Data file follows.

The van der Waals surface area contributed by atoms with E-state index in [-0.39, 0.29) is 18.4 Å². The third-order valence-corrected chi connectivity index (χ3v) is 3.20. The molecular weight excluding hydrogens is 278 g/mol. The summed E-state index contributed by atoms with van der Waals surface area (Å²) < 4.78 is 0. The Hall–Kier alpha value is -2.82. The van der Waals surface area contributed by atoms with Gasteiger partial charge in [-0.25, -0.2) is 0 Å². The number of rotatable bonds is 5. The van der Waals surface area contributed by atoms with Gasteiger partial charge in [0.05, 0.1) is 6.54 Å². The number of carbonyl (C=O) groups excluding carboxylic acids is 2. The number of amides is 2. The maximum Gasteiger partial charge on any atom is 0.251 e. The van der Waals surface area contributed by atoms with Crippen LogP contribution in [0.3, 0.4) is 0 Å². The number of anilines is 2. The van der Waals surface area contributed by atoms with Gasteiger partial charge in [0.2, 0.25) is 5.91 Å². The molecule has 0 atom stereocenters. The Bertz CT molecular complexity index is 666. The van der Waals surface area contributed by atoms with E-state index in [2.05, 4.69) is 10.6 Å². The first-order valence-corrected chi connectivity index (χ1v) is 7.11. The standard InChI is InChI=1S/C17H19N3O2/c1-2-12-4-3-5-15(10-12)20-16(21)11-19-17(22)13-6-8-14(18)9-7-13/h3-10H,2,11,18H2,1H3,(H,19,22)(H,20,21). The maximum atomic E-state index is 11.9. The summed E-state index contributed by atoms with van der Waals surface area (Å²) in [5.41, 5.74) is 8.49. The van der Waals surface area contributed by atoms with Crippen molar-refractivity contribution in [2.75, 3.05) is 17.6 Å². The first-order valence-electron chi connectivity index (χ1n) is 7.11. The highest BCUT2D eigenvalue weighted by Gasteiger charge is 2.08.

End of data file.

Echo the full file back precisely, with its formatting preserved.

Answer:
The van der Waals surface area contributed by atoms with E-state index in [-0.39, 0.29) is 18.4 Å². The third-order valence-corrected chi connectivity index (χ3v) is 3.20. The molecular weight excluding hydrogens is 278 g/mol. The summed E-state index contributed by atoms with van der Waals surface area (Å²) < 4.78 is 0. The Hall–Kier alpha value is -2.82. The van der Waals surface area contributed by atoms with Gasteiger partial charge in [-0.25, -0.2) is 0 Å². The number of rotatable bonds is 5. The van der Waals surface area contributed by atoms with Gasteiger partial charge in [0.05, 0.1) is 6.54 Å². The number of carbonyl (C=O) groups excluding carboxylic acids is 2. The number of amides is 2. The maximum Gasteiger partial charge on any atom is 0.251 e. The van der Waals surface area contributed by atoms with Crippen LogP contribution in [0.3, 0.4) is 0 Å². The number of anilines is 2. The van der Waals surface area contributed by atoms with Gasteiger partial charge in [0.2, 0.25) is 5.91 Å². The molecule has 0 atom stereocenters. The Bertz CT molecular complexity index is 666. The van der Waals surface area contributed by atoms with E-state index in [2.05, 4.69) is 10.6 Å². The first-order valence-corrected chi connectivity index (χ1v) is 7.11. The standard InChI is InChI=1S/C17H19N3O2/c1-2-12-4-3-5-15(10-12)20-16(21)11-19-17(22)13-6-8-14(18)9-7-13/h3-10H,2,11,18H2,1H3,(H,19,22)(H,20,21). The maximum atomic E-state index is 11.9. The summed E-state index contributed by atoms with van der Waals surface area (Å²) in [5.41, 5.74) is 8.49. The van der Waals surface area contributed by atoms with Crippen molar-refractivity contribution in [2.75, 3.05) is 17.6 Å². The first-order valence-electron chi connectivity index (χ1n) is 7.11. The highest BCUT2D eigenvalue weighted by Gasteiger charge is 2.08.